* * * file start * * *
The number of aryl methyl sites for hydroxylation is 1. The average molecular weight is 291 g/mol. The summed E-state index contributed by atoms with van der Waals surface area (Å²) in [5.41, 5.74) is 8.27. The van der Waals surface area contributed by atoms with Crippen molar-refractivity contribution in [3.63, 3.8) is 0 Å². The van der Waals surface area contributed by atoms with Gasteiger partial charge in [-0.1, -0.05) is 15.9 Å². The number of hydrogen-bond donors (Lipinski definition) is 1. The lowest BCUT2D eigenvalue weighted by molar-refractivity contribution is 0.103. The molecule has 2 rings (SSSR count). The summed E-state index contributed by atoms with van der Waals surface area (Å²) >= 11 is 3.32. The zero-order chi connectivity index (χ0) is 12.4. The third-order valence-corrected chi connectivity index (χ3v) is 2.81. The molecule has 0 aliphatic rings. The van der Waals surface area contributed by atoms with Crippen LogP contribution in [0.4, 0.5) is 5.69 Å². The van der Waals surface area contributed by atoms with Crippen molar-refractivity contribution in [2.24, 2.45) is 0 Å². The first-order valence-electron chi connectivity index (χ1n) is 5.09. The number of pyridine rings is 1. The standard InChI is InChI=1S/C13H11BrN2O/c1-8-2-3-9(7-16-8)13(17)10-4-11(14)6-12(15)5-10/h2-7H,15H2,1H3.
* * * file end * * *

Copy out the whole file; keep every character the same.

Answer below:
The number of aryl methyl sites for hydroxylation is 1. The average molecular weight is 291 g/mol. The summed E-state index contributed by atoms with van der Waals surface area (Å²) in [5.41, 5.74) is 8.27. The van der Waals surface area contributed by atoms with Crippen molar-refractivity contribution in [3.63, 3.8) is 0 Å². The van der Waals surface area contributed by atoms with Gasteiger partial charge in [-0.1, -0.05) is 15.9 Å². The number of hydrogen-bond donors (Lipinski definition) is 1. The lowest BCUT2D eigenvalue weighted by molar-refractivity contribution is 0.103. The molecule has 2 rings (SSSR count). The summed E-state index contributed by atoms with van der Waals surface area (Å²) >= 11 is 3.32. The zero-order chi connectivity index (χ0) is 12.4. The third-order valence-corrected chi connectivity index (χ3v) is 2.81. The molecule has 0 aliphatic rings. The van der Waals surface area contributed by atoms with Crippen LogP contribution in [0.4, 0.5) is 5.69 Å². The van der Waals surface area contributed by atoms with Crippen molar-refractivity contribution in [2.24, 2.45) is 0 Å². The first-order valence-electron chi connectivity index (χ1n) is 5.09. The number of pyridine rings is 1. The standard InChI is InChI=1S/C13H11BrN2O/c1-8-2-3-9(7-16-8)13(17)10-4-11(14)6-12(15)5-10/h2-7H,15H2,1H3.